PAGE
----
Java User Groups: A Holistic Review
Feb 10, 2016 | 7 MIN READ
Feb 10, 2016 | 7 MIN READ
Reflections as a First-Time JUG Host
I’d like to build on the notion Simon outlined in his post last week. I hadn’t attended a Java User Group (“JUG”) meeting until I started with Azul. I got sent with two days of prior notice to speak to the Metro User Group in Dallas. As a speaker, I was raw, green, and not all that good. Since then, I have attended JUGs in a handful of cities (one in Rio just last month), and learned what works and what doesn’t.
Over the course of the last two years, I have had chance to improve my craft, speaking on an array of topics, always trying to balance education, entertainment, and a whisper-thin touch of Azul field marketing.
Walking into a JUG, where the host has everything all tidy, set, and ready, where all you do is take the stage and microphone, is awesome. Last week, however, I crossed over to the other side…the role of JUG meet up organizer. I’ll explain that in detail in a moment. I’ll make a few general JUG points first, then hone in what it entailed to run a JUG meeting.
Matt presenting at the Guadalajara JUG in Mexico, August 2015
When I figured out Azul wanted me to keep going on the JUG circuit in spite of my rocky start in Dallas, I decided I needed to study the JUGs in my patch, which basically covers North America. The public data on each JUG is great, typically on Meetup or a hosted web site, but I found nothing current that pulls them all together succinctly.
The really big JUGs run like media companies: they sponsor frequent events, even some as big as commercial tradeshows, with Atlanta, Chicago, and London as leading examples. Smaller JUGs can be very intimate, potentially just a dozen people around a table, over a pint at the pub. Some JUGs vie for corporate backing, which often mean can mean posh meeting space and even catering.
A common theme I see in JUG meetings is they remain free for attendees, open to the public, and, most importantly, are a valuable use of time for those who participate. The cool aspect of JUGs, no matter big or small, is they can be positive learning experiences, and a comfortable chance to chat with fellow enthusiasts outside your workplace. I loved speaking to the nine-person JUG in Victoria, British Columbia, and the 12-person JUG in Dallas (DJD, not MUG), because the venues were intimate, the conversations genial, and discussion interactive. I also enjoyed the chance to speak at the NY Java SIG, at the London LJC, and in Austin at the University of Texas, playing the role of professor at the front of bona-fide auditoriums.
This brings me to my story from last week. I started to work with my hometown Detroit JUG group last year, giving one talk, attending a few meetings, and answering questions on the Meetup page. This year, I agreed to try running some meetings, and for the Fourth Wednesday in January, I was on task: I got the venue space lined up in downtown Ann Arbor, Michigan, ordered eight pizzas (including one gluten free), hit the grocery store for soda and chips, got a box-load of Azul marketing giveaways set out, arranged the chairs for seating in the room, hooked my laptop to A/V equipment, set out the flatware and food, welcomed everyone in, pointed out all facilities, and then got the meeting started.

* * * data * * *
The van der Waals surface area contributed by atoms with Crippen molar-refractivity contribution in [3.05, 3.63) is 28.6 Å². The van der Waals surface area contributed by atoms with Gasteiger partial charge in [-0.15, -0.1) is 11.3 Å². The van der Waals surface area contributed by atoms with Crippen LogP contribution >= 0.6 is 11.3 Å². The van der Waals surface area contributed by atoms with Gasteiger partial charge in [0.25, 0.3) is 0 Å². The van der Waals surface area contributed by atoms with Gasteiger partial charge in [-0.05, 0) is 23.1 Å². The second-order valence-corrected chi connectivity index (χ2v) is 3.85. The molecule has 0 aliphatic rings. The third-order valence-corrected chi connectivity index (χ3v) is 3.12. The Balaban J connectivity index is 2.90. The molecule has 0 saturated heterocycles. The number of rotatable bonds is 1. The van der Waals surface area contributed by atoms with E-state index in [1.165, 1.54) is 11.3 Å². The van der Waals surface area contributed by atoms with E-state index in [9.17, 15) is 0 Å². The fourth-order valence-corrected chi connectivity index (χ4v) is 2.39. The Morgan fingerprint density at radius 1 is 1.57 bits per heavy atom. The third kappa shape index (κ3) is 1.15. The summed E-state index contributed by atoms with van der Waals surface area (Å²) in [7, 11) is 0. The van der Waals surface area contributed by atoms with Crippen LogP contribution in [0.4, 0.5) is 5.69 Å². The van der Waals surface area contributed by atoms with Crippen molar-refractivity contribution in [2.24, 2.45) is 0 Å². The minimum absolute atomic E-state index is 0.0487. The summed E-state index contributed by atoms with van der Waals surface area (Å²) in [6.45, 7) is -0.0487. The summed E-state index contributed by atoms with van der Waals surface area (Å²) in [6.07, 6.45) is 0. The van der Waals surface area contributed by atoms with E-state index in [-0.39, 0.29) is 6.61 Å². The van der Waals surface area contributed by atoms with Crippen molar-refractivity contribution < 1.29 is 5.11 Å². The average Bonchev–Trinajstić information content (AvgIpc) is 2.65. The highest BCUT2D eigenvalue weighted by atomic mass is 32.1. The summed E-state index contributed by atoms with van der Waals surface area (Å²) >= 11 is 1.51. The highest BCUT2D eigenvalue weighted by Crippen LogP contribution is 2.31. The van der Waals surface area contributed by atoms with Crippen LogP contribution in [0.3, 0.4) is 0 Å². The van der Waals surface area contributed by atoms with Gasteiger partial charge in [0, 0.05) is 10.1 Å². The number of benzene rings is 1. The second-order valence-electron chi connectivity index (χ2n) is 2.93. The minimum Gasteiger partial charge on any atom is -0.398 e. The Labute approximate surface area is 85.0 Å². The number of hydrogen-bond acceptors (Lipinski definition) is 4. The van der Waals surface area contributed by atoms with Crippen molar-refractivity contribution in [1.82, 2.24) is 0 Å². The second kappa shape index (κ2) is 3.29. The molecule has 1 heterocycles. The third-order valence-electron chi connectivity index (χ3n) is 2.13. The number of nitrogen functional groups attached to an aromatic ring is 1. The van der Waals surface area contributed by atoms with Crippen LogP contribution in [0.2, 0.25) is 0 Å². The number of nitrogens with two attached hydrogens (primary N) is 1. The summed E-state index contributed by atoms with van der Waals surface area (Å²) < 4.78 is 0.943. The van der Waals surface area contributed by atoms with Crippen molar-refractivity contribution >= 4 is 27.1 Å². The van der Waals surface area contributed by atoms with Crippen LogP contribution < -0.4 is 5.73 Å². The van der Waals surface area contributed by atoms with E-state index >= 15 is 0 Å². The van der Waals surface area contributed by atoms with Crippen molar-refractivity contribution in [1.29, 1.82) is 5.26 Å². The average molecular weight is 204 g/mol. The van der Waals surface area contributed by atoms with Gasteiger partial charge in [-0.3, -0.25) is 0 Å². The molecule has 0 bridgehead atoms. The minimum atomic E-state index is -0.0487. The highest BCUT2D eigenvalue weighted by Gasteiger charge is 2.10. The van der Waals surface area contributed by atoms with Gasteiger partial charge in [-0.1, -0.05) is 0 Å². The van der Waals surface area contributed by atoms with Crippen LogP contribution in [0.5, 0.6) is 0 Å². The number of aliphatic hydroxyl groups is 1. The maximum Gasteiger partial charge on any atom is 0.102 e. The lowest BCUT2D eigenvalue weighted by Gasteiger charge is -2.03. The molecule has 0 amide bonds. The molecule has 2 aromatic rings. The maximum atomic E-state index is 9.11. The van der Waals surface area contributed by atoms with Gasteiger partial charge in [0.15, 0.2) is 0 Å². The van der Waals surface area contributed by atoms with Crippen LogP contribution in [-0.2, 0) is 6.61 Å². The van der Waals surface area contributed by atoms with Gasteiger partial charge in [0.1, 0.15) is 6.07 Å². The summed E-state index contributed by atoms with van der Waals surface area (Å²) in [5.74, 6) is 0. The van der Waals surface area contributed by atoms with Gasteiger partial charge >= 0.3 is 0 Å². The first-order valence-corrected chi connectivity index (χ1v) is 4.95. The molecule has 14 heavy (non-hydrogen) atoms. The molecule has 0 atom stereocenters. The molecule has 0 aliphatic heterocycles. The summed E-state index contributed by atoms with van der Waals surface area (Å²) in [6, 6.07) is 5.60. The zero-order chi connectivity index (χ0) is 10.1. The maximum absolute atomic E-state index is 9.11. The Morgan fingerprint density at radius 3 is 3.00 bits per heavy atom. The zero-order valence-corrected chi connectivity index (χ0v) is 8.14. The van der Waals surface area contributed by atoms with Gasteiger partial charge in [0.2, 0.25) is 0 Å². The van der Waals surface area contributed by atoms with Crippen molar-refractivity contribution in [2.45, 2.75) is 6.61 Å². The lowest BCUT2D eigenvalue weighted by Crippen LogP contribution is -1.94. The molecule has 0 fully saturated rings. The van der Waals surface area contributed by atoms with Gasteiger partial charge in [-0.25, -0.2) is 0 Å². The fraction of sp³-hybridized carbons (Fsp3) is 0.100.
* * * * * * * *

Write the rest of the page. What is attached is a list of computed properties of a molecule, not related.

In all, we had about twenty attendees. The conversation remained interactive. I know from other JUGs that you cannot use a JUG for a direct product pitch. However, showing off the work Azul is doing in Zulu and especially in preparation for OpenJDK 9 got my Detroit pals fired up! That was certainly gratifying, as it validated my talk topic choice. Also gratifying is at least three attendees came a long distance to participate, one from Windsor in Canada, and two more from Traverse City, Michigan, almost a four hour drive, and all indicated attending was worth the long drive.
I put together the recurring supplies in a tote, so now I have my “JUG-in-a-Box” ready to roll for subsequent meetings. The session ended on time, though breaking down the meeting room revealed quite a bit of leftover food. Before leaving Ann Arbor, and acting as a good University of Michigan alumnus, I dropped off two whole unused, leftover pizzas, chips, and soda to the brothers of my fraternity. College kids remain eternally grateful for free food.
People are genuinely interested in Java. In planning the rest of the Detroit JUG meeting calendar for 2016, I have been successful in lining up a handful of venues and sponsors. I have also been fortunate to line up talent, including about a half-dozen popular individuals often seen on the Java trade show circuit. Attendees come to JUGs to learn, to exchange stories, and to network, but the generosity of those speakers to come in is a bit overwhelming, knowing their steep travel and time investments. I always felt that way going to JUGs as a speaker, but now acting as host and emcee, recognizing the generosity is a more evident feeling.
In summary, the universe of JUGs is alive. While they often share DNA, each group has a different flavor. I hope you can find one that suits you, in your region, meeting regularly. If you don’t have a local option, as Simon mentioned, you can try the Virtual JUG. Plus the Zulu Community site aims to foster a similar resource for Java people to socialize and discuss Java, JVMs, OpenJDK, and JUGs. Lastly, you are always invited to join me in Detroit: let me know you are attending and I can save a slice of pizza for you.
Detroit JUG: http://www.meetup.com/Detroit-Java-User-Group/
Zulu Community: http://zulu.org/zulu-community/community-events/
Matt’s Talk Slides: Download presentation